UPDATED: AirAsia Flight 8501 Wreckage Found

  • Dec 27, 2014 8:09pm GMT

UPDATE 11:01 AM EST, DECEMBER 30, 2014: Wreckage from AirAsia flight 8501 has been found in the Java Sea roughly six miles from the flight's last known location. Two bodies were also recovered from the scene.

"To the relatives, I feel your loss, and all of us pray that all of the families are given the strength and fortitude during this incident," Indonesian President Joko Widodo told journalists.

"We are sorry to be here today under these tragic circumstances," said Sunu Widyatmoko, head of AirAsia Indonesia. "We would like to extend our sincere sympathies to the family and friends of those on board QZ8501. Our sympathies also go out to the families of our dear colleagues."

"My heart is filled with sadness for all the families involved in QZ 8501," AirAsia CEO Tony Fernandes tweeted. "On behalf of AirAsia my condolences to all. Words cannot express how sorry I am."

The debris was discovered when a military aircraft crew member saw a shadow of an object in the water that appeared to be an aircraft.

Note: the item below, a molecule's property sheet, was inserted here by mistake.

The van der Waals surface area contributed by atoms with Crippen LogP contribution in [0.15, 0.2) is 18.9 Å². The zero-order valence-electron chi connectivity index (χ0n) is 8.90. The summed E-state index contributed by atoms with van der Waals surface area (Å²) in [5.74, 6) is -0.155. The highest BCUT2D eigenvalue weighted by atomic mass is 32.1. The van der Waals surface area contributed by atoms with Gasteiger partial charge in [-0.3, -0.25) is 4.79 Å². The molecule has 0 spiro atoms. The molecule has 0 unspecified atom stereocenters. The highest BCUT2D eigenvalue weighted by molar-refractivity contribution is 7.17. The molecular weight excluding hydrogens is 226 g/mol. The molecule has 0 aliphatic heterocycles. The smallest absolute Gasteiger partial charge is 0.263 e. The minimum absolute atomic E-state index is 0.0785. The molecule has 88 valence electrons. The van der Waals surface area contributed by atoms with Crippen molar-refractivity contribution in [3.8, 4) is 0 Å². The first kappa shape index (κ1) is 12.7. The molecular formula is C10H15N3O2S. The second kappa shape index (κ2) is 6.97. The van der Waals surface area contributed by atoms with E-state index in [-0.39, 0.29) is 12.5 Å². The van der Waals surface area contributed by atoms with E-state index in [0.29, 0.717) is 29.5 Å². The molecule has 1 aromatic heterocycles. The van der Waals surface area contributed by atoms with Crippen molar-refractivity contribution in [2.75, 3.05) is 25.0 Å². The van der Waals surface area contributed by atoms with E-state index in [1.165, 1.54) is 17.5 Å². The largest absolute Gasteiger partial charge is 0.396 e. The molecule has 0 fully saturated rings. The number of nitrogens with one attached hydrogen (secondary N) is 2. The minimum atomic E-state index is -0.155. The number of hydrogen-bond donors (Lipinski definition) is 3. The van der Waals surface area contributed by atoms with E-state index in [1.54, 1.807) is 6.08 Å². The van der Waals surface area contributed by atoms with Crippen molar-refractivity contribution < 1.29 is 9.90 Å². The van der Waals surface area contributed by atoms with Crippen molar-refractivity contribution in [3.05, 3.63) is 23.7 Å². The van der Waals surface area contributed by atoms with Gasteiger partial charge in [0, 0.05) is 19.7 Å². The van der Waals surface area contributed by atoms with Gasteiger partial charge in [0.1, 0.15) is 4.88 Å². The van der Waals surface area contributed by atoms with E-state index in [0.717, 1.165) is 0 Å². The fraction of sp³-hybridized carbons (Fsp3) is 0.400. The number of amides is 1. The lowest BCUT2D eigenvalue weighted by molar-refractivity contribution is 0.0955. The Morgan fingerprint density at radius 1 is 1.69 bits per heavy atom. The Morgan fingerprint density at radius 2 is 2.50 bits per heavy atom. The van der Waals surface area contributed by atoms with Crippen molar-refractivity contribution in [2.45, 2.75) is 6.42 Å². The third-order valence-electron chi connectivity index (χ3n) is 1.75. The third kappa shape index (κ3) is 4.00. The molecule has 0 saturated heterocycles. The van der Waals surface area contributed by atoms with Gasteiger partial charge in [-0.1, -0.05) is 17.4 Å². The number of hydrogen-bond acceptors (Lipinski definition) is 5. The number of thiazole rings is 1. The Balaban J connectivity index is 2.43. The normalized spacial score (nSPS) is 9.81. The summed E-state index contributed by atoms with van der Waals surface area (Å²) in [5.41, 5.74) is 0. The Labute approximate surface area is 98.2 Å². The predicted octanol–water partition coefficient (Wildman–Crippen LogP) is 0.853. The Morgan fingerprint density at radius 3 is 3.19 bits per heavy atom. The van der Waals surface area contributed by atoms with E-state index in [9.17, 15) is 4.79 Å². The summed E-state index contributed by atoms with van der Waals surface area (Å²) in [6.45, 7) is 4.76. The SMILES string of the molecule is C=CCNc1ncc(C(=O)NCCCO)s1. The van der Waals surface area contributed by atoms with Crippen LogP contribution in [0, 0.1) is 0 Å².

Focus now will turn from Search & Rescue to the recovery of the aircraft and the remains of those lost.

UPDATE 11:48 PM EST, DECEMBER 27, 2014: Local media reports that a plane has crashed east of Belitung Island, Indonesia, but it is not confirmed to be the missing airliner.

UPDATE 11:41 PM EST, DECEMBER 27, 2014: FlightRadar24 has tweeted that QZ8501 may have flown out of their radar coverage prior to disappearing, where low-altitude coverage is spotty.

This may explain the loss of radar contact on FlightRadar24 at 32,000 ft.

UPDATE 11:32 PM EST, DECEMBER 27, 2014: The following statement was released by the CAAS (Singapore's equivalent of the FAA):

28 December 2014, 11:30am Local Time:- An Indonesia AirAsia aircraft, QZ8501, scheduled to arrive at 0830 hours local time from Surabaya, lost contact with Jakarta air traffic control at 0724 hours local time today. Singapore air traffic control was informed of this loss of contact at 0754 hours by Jakarta air traffic control. The aircraft was in the Indonesian Flight Information Region (FIR) when contact was lost, more than 200 nm southeast of the Singapore-Jakarta FIR boundary.

Search and rescue operations have been activated by the Indonesian authorities from the Pangkal Pinang Search and Rescue office.

The Singapore Rescue Coordination Centre (RCC), managed by the Civil Aviation Authority of Singapore (CAAS) and supported by various agencies, including the Republic of Singapore Air Force (RSAF) and the Republic of Singapore Navy (RSN), has also been activated and has offered help to the Indonesian authorities. Two C130s are already on stand-by for this purpose. We remain ready to provide any assistance to support the search and rescue effort.

The CAAS and Changi Airport Group (CAG) Crisis Management Centres have already been activated. We are working with the airline’s crisis management team.